“We want the forwarder to have an insight into such valuable information as the average price per cargo on particular routes, which he can then use during negotiations with clients,” adds Wolny. But additional information is not everything. Saving time is also crucial. If we manage to eliminate the need to manually input orders into the system, thanks to the fact that once entered information can be used repeatedly, the forwarder will only gain from it.
This is because according to experts’ observations, transport managers are most likely to return with their offer to subcontractors with whom they have had any contact before, for example, on the instant messenger available at the transport exchange. It is estimated that almost 80% of the freight they carry with the group of 20% of the carriers with whom they have ever been in contact. Therefore, it seems crucial to focus on conducting quick, almost automatic auctions with this group, and, moreover, to keep the offers made by these companies.
Skilful use of data is crucial
“A good TMS is now the lifeblood of the company. However, in order to operate at optimum levels, it will soon not be enough to be efficient in internal processes. You will need to learn to use data skillfully, both inside and outside the company.
The former is already being processed to some extent, e.g. for reports, but modern technologies such as Machine Learning will soon bring completely new value. TMS systems will learn the behaviour of users and on this basis will suggest how to perform a particular transport task. They will serve as an intelligent assistant to the dispatcher and help to share knowledge within the company. These technologies require a lot of computing power, but in the case of TMS systems in the cloud, the client does not need to think about it.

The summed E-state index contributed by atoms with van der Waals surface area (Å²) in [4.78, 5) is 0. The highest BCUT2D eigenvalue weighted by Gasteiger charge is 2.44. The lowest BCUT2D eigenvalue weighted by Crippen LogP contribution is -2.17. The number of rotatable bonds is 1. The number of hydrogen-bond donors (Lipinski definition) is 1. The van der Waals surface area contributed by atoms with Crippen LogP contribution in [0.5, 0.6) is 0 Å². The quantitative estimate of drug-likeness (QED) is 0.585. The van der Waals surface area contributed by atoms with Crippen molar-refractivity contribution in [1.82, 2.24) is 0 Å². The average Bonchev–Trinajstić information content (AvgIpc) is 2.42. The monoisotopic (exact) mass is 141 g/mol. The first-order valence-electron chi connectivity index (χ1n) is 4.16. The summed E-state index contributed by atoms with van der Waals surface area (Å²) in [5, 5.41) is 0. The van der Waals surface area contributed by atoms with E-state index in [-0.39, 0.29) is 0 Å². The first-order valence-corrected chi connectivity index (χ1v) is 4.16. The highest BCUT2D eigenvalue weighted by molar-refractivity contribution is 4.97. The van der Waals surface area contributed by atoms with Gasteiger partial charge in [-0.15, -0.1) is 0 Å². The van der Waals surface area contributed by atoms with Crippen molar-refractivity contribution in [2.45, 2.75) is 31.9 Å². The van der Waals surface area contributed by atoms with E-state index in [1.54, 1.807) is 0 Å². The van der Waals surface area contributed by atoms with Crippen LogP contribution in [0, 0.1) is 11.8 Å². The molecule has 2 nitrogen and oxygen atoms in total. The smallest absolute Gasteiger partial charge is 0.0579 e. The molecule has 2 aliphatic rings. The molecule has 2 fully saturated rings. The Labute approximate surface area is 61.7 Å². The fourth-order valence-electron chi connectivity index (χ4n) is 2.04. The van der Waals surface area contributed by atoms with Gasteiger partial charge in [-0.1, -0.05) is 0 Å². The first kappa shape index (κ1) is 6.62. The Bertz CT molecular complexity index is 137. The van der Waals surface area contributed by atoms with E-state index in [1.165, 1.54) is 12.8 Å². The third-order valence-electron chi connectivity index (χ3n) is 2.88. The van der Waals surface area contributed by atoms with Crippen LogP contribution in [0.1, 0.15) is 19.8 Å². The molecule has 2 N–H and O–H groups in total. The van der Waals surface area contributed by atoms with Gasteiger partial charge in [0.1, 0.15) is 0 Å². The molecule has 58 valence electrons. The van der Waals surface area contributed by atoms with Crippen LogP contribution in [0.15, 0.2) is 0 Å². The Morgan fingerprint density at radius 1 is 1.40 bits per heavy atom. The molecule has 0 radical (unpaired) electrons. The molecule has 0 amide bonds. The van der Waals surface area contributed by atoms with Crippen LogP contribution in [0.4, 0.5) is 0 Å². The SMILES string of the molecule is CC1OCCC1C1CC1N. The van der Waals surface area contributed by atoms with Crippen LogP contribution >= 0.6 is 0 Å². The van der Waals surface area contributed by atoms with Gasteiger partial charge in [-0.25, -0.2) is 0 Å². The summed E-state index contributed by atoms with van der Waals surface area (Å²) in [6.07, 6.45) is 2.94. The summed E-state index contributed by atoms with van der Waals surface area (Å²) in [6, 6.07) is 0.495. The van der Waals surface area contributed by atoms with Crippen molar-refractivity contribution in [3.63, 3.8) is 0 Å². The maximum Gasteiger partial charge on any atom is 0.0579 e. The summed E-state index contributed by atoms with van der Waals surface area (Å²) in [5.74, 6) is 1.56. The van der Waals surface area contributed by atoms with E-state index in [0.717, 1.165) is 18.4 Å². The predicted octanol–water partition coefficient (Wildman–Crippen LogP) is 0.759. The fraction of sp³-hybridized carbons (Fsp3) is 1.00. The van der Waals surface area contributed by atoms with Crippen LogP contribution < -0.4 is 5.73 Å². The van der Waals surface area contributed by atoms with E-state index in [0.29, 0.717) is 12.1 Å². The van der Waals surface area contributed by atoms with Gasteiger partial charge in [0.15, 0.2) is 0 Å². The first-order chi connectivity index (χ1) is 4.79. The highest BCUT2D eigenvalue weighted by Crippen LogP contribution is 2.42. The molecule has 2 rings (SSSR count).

However, it will be crucial to use external data: e.g. real-time price statistics for specific directions, or historical data to forecast trends.
The role of the TMS will be to integrate external providers of such data and to include them in the key points in the planning process. The way the data is presented will be very important – the point is that at a given moment the user should see exactly the information he needs to make a decision and not have to waste time on filtering out the noise.
Just as the integration with the freight exchange is an essential element of any TMS today, a similar but more far-reaching integration with the logistics platforms will take place in the near future. TMS systems, by transferring detailed data to the logistics platform, will be able to automatically propose a more efficient use of the fleet, and the user’s role will be only to accept or reject the suggestion.
It is also increasingly important for the TMS to provide an API that allows for the integration of internal and external dedicated systems, such as accounting systems. An intuitive user interface will also be important. This may seem trivial, but customers are paying attention to it more and more often. Today, hardly anyone wants to work with systems from the Windows 95 era and this trend will strengthen as new generations enter the labour market. L]pConvenient and user-friendly interface gives measurable benefits, counted in the time needed to implement and train employees,” comments Krzysztof Adamczyk, vice president of the board in FireUp Software and FireTMS project leader.